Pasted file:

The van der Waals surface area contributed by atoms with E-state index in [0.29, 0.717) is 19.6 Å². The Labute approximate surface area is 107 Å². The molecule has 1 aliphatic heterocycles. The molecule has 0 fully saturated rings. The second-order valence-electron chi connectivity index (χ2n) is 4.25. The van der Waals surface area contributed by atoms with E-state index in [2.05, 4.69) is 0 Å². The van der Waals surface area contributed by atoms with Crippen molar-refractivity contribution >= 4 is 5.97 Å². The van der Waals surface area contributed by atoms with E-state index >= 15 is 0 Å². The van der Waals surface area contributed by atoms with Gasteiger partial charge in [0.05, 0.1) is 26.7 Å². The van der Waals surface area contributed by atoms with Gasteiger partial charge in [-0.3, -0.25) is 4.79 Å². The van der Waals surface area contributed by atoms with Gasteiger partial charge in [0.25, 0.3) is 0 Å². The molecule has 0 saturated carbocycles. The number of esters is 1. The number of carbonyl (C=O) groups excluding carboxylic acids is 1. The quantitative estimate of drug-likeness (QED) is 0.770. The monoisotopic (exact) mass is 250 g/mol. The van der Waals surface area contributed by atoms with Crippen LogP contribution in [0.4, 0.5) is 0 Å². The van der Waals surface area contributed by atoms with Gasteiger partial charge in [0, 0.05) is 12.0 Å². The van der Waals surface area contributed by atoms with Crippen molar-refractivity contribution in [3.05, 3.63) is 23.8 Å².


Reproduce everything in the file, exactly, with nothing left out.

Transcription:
The van der Waals surface area contributed by atoms with E-state index in [0.29, 0.717) is 19.6 Å². The Labute approximate surface area is 107 Å². The molecule has 1 aliphatic heterocycles. The molecule has 0 fully saturated rings. The second-order valence-electron chi connectivity index (χ2n) is 4.25. The van der Waals surface area contributed by atoms with E-state index in [2.05, 4.69) is 0 Å². The van der Waals surface area contributed by atoms with Crippen molar-refractivity contribution >= 4 is 5.97 Å². The van der Waals surface area contributed by atoms with E-state index >= 15 is 0 Å². The van der Waals surface area contributed by atoms with Gasteiger partial charge in [0.05, 0.1) is 26.7 Å². The van der Waals surface area contributed by atoms with Gasteiger partial charge in [-0.3, -0.25) is 4.79 Å². The van der Waals surface area contributed by atoms with Gasteiger partial charge in [0.25, 0.3) is 0 Å². The molecule has 0 saturated carbocycles. The number of esters is 1. The number of carbonyl (C=O) groups excluding carboxylic acids is 1. The quantitative estimate of drug-likeness (QED) is 0.770. The monoisotopic (exact) mass is 250 g/mol. The van der Waals surface area contributed by atoms with Crippen LogP contribution in [0.4, 0.5) is 0 Å². The van der Waals surface area contributed by atoms with Gasteiger partial charge in [0, 0.05) is 12.0 Å². The van der Waals surface area contributed by atoms with Crippen molar-refractivity contribution in [3.05, 3.63) is 23.8 Å².